Establish a fair or acceptable level of performance for a task, and then develop a pay system that provides a reward for performance above the acceptable level (Jones & George, 2009, 43). Through these principles and implementation, Mr. Taylor became well known across the nation for his efforts. These, too, cleared a path for new, and sometimes related, management theories to be developed. During a similar time period, there were other theories being developed that focused more on creating high efficiency and effectiveness through organizational structure and control Classical Management Theories ystems, rather than through science-based directives. This theory became known as the administrative management theory. During this time, there were two main forces involved in the administrative management theory; Max Weber and Henri Fayol. Max Weber developed the theory of bureaucracy, which is closely tied to organizational structure concepts. Whereas organizational structure is “the system of task and authority relationships that control how employees use resources to achieve the organization’s goals”, Max Weber explored these structures to increase efficiency and effectiveness (Jones & George, 2009, pp. 8-49). Similarly, Henri Fayol also developed a set of fourteen principles that reigned in management to increase efficiency as well; division of labor, authority and responsibility, unity of command, line of authority, centralization, unity of direction, equity, order, initiative, discipline, remuneration of personnel, stability of tenure personnel, subordination of individual interests to the common interest, and esprit de corps.
With these in mind, Fayol points to the fact that management can be more efficient when all of these principles are well understood within the organization. Still today, many of these principles are relevant, even as other management theories continued to follow. Behavioral management can be defined as “the study of how managers should behave to motivate employees and encourage them to perform at high levels and be committed to the achievement of organizational goals” (Jones & George, p. 55).
Furthermore, it has also been hypothesized that behavioral management not only reinforces employee satisfaction and motivation (Ochoa and Mujtaba, 2009), but also the amplitude of agreement between the employee’s goals and the organizations, as well as the “presence of good manager-employees communication” (Chalhoub, 2009, p. 62). These helped to procure the behavioral management theory, which mostly came out of the United States during periods from the early to mid twentieth century. During this time, Mary Parker Follett was instrumental in assessing F.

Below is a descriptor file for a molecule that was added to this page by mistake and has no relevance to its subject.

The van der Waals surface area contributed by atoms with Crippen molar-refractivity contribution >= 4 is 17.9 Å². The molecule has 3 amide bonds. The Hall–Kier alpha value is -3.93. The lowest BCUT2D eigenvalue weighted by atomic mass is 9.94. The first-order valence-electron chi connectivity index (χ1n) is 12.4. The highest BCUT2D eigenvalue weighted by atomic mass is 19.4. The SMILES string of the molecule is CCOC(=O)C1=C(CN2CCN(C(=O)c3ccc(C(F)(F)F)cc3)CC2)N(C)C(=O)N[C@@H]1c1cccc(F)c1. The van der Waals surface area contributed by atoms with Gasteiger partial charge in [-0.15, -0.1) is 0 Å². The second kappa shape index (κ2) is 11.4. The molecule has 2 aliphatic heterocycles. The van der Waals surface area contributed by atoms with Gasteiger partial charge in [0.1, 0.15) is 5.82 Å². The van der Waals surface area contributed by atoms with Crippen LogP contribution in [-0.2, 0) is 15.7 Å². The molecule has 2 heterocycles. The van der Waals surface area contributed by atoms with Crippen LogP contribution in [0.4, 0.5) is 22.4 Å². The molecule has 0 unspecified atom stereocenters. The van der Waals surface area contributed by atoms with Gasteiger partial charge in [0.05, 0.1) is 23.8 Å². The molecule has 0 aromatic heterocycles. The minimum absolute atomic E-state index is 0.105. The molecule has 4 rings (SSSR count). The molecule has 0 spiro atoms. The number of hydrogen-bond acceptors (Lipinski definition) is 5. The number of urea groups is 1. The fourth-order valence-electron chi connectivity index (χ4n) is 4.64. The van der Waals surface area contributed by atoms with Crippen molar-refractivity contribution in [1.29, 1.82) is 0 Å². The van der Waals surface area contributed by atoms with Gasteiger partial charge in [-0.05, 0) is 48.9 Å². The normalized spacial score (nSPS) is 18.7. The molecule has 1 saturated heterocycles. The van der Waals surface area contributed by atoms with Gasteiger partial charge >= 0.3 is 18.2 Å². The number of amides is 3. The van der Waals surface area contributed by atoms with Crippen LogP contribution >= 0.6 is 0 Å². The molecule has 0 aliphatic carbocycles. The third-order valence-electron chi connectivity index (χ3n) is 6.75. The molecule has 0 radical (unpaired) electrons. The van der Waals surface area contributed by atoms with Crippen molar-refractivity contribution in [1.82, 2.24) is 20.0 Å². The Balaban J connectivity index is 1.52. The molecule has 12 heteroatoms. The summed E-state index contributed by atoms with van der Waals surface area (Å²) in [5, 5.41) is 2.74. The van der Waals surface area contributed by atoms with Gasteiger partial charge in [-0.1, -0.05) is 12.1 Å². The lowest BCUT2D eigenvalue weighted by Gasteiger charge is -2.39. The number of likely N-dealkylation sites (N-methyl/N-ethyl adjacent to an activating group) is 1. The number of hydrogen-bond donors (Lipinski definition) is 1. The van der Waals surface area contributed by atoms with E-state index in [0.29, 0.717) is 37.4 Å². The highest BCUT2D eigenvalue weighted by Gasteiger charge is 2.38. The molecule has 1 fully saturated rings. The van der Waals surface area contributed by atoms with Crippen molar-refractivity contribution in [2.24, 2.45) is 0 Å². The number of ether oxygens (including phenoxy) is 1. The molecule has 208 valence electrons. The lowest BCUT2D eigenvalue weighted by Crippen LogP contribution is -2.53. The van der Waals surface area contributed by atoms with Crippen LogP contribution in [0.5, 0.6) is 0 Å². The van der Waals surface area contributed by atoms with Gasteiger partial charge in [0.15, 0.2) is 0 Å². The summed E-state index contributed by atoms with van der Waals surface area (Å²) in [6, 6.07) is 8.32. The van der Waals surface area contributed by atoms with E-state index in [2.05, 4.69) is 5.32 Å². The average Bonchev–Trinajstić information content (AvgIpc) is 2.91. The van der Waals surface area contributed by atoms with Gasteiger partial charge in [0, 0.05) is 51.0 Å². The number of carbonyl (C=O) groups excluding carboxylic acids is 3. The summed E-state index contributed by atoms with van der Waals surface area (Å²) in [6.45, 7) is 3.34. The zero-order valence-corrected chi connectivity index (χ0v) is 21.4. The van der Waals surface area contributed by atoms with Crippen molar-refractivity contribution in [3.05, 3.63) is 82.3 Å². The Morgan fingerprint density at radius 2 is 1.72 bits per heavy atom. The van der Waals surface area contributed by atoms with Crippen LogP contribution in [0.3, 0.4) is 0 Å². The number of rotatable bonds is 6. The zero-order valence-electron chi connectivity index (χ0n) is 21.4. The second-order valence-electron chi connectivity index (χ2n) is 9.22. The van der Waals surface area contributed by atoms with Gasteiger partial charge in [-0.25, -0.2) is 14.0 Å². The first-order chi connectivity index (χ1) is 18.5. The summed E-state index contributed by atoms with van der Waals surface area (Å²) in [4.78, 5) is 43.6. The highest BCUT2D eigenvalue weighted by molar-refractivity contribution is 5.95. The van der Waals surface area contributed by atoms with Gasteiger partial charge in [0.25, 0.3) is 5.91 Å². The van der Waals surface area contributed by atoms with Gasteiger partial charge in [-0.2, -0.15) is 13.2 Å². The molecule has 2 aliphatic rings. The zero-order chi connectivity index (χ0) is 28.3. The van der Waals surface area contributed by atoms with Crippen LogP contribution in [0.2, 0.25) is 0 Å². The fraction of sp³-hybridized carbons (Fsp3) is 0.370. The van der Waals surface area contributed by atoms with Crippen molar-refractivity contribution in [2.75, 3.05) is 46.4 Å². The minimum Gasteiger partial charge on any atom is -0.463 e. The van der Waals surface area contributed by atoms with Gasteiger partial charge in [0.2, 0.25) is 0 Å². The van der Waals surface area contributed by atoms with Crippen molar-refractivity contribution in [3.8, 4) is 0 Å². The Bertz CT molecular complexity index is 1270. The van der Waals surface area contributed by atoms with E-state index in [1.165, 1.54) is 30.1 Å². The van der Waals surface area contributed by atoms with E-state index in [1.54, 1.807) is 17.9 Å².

W. Taylor’s theory. For one, she pointed out that Taylor had left the human side out of much of his scientific management theory (Kennedy, Heinzman, & Mujtaba, 2007). According to Kennedy et al. , Follett placed more emphasis on real analysis of Taylor’s theory as well. Furthermore, the Hawthorn Effect and both Theory X and Theory Y were developed during the behavioral management theory timeline. In short, the Hawthorne Effect basically states that a manager’s behavior can affect workers’ level of performance and effort (Jones & Mujtaba, 2008).
However, it was noticed during the testing of this theory that almost any type of management theory or input will work in the short term. Some of the successes found during the testing of the Hawthorne Effect showed that employees often put forth extra effort just because they knew they were taking part in an important study and analysis, thereby throwing off the actual results. Aside from Follett’s work, there was also Douglas McGregor, who developed Theory X and Theory Y.
Basically, McGregor came to the conclusion that “work attitudes and behaviors…dominate the way managers think” and “affect how they behave in organizations” (Jones & George, p. 57-58). From these came the X and Y theories. Theory X simply states that workers are inherently lazy and need a great amount of oversight to make them productive. Theory Y is just the opposite, stating that employees want to work and will perform their jobs and that managers should make sure workers have the resources necessary to achieve organizational goals.
Theory Y is more of a generally accepted management theory, as it helps to align the goals of the organization with the employees. Even today, there are many companies that follow the basics of Theory Y. Classical Management Theories The management science theory is a slightly more modern approach to management that was initially developed during the mid twentieth century, but gained momentum toward the end of the twentieth century. Management science theory is actually a more modern take on Taylor’s scientific management theory.